Only one U.S. president is buried on the grounds of a state capitol, and he belongs to us. This Thursday marks the 168th anniversary of the death of James K. Polk, 11th President of the United States and the second of three Tennesseans elected to that office.
For now, anyway, it looks like Polk and his wife, Sarah Childress Polk, will remain at the Tennessee state Capitol where they’ve been for more than a century. Which is as it should be. Burying a person in three different graves is more than enough.
For those who might be a little rusty on history, I’ll remind you that although Polk accomplished many impressive things during his single term as President–including expanding the size of the United States by one-third, reorganizing the treasury and the postal system and creating the Naval Academy–he kept his promise not to seek a second term.
Sickly all his life, Polk died of cholera on June 15, 1849, just three months after leaving office. To prevent the spread of the highly contagious disease, victims of Nashville’s cholera epidemic—including President Polk—were buried in a mass grave in the city cemetery.
In May 1850, at the request of his widow, the president’s body was moved to Polk Place, their magnificent mansion in downtown Nashville. Sarah lived until 1891 and was buried beside her husband, but Polk Place was soon sold and scheduled for demolition. What to do but move the couple to another “final” resting place, this time at the state Capitol? That’s where they are today, their lovely but modest tomb overshadowed by impressive statues of Tennessee’s other two Presidents, Andrew Jackson and Andrew Johnson.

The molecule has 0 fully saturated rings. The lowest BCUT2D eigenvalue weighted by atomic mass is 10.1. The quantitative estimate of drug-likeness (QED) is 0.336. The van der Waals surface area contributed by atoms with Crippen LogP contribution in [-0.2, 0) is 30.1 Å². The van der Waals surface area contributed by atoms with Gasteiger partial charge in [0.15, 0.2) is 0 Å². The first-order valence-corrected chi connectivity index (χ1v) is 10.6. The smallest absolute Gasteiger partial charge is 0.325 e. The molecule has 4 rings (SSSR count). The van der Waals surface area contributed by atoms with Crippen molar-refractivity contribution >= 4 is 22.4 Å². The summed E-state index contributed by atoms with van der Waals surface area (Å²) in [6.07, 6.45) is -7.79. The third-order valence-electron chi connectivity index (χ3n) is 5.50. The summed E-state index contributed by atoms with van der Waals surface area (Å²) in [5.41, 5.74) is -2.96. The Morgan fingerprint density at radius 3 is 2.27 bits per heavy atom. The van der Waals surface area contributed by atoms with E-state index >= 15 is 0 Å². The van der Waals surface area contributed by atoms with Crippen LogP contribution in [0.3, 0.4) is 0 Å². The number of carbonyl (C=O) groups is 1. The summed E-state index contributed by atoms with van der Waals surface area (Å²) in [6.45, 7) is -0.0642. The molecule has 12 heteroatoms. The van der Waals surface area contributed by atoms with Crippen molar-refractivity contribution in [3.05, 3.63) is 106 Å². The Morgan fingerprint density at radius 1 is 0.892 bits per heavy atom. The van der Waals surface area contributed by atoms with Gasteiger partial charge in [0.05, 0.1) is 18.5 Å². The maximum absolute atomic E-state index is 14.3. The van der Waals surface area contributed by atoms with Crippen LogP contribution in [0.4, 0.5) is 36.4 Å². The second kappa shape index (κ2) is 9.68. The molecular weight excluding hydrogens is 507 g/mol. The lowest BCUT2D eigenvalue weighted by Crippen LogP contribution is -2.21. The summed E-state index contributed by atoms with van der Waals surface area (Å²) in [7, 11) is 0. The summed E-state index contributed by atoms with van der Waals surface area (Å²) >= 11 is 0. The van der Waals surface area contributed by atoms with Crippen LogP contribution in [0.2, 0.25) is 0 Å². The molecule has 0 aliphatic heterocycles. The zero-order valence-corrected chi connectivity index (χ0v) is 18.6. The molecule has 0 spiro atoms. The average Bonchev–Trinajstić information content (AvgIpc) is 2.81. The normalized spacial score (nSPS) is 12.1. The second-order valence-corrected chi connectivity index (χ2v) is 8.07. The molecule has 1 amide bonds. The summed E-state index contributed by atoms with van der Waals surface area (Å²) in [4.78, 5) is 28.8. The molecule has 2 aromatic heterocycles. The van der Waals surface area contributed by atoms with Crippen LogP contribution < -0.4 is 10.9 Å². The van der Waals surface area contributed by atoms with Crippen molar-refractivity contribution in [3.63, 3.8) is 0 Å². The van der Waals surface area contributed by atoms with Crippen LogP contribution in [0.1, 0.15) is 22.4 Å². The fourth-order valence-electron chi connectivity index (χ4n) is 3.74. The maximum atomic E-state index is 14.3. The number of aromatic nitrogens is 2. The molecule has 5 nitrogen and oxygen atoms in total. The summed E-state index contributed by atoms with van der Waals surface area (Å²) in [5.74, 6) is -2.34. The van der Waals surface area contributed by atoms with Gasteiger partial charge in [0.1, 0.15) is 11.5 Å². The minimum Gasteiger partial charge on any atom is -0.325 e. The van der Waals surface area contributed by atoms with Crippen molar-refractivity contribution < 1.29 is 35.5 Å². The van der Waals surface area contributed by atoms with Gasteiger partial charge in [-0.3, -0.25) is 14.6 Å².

State senator Joe Helms currently represents Maury County, which—not coincidentally—just happens to be where Polk spent part of his childhood and youth. Helms wants the late president and first lady reburied on the grounds of the Polk family home and museum in Columbia. “It will better preserve his legacy,” Helms said. “It’s the best way to properly honor one of our most unjustly overlooked presidents.”
Last March, the senate passed a resolution approving the measure. That resolution didn’t make it to the house or the governor.
Those who oppose digging up Polk’s body and burying it a fourth time say such a move would be costly and disrespectful and is nothing more than an attempt to increase tourism in Maury County. The fact that Andrew Jackson is buried at the Hermitage and Andrew Johnson in his hometown of Greeneville is not good enough reason to disturb Polk again.
I’m on their side. “The mortal remains of James Knox Polk are resting in the vault beneath,” the inscription on his grave reads. It’s high time to let those mortal remains rest in peace.
(June 11, 2014)